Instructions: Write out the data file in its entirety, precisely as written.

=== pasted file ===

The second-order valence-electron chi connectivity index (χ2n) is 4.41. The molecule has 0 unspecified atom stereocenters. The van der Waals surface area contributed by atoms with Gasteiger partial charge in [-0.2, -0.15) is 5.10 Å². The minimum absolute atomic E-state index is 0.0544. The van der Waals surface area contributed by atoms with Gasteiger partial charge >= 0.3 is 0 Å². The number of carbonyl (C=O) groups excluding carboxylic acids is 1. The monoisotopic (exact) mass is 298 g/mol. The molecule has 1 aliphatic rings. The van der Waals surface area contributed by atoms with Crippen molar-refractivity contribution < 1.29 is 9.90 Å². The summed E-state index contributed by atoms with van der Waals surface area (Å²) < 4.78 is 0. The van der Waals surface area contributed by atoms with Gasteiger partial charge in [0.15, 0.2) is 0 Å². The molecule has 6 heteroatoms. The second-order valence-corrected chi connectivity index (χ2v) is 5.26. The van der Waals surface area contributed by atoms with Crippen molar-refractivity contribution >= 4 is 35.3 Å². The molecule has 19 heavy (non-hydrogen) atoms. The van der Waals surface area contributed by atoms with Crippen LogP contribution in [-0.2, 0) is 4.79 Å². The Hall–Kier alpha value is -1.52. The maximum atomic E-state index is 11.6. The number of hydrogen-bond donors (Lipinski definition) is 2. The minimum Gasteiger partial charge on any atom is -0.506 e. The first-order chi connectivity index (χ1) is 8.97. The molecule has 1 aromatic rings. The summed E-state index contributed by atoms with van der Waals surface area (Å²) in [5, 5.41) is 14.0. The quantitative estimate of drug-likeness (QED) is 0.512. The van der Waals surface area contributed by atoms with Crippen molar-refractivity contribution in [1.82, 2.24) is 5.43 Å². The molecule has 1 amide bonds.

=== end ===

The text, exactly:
The second-order valence-electron chi connectivity index (χ2n) is 4.41. The molecule has 0 unspecified atom stereocenters. The van der Waals surface area contributed by atoms with Gasteiger partial charge in [-0.2, -0.15) is 5.10 Å². The minimum absolute atomic E-state index is 0.0544. The van der Waals surface area contributed by atoms with Gasteiger partial charge >= 0.3 is 0 Å². The number of carbonyl (C=O) groups excluding carboxylic acids is 1. The monoisotopic (exact) mass is 298 g/mol. The molecule has 1 aliphatic rings. The van der Waals surface area contributed by atoms with Crippen molar-refractivity contribution < 1.29 is 9.90 Å². The summed E-state index contributed by atoms with van der Waals surface area (Å²) < 4.78 is 0. The van der Waals surface area contributed by atoms with Gasteiger partial charge in [0.15, 0.2) is 0 Å². The molecule has 6 heteroatoms. The second-order valence-corrected chi connectivity index (χ2v) is 5.26. The van der Waals surface area contributed by atoms with Crippen molar-refractivity contribution >= 4 is 35.3 Å². The molecule has 19 heavy (non-hydrogen) atoms. The van der Waals surface area contributed by atoms with Crippen LogP contribution in [-0.2, 0) is 4.79 Å². The Hall–Kier alpha value is -1.52. The maximum atomic E-state index is 11.6. The number of hydrogen-bond donors (Lipinski definition) is 2. The minimum Gasteiger partial charge on any atom is -0.506 e. The first-order chi connectivity index (χ1) is 8.97. The molecule has 1 aromatic rings. The summed E-state index contributed by atoms with van der Waals surface area (Å²) in [5, 5.41) is 14.0. The quantitative estimate of drug-likeness (QED) is 0.512. The van der Waals surface area contributed by atoms with Crippen molar-refractivity contribution in [1.82, 2.24) is 5.43 Å². The molecule has 1 amide bonds.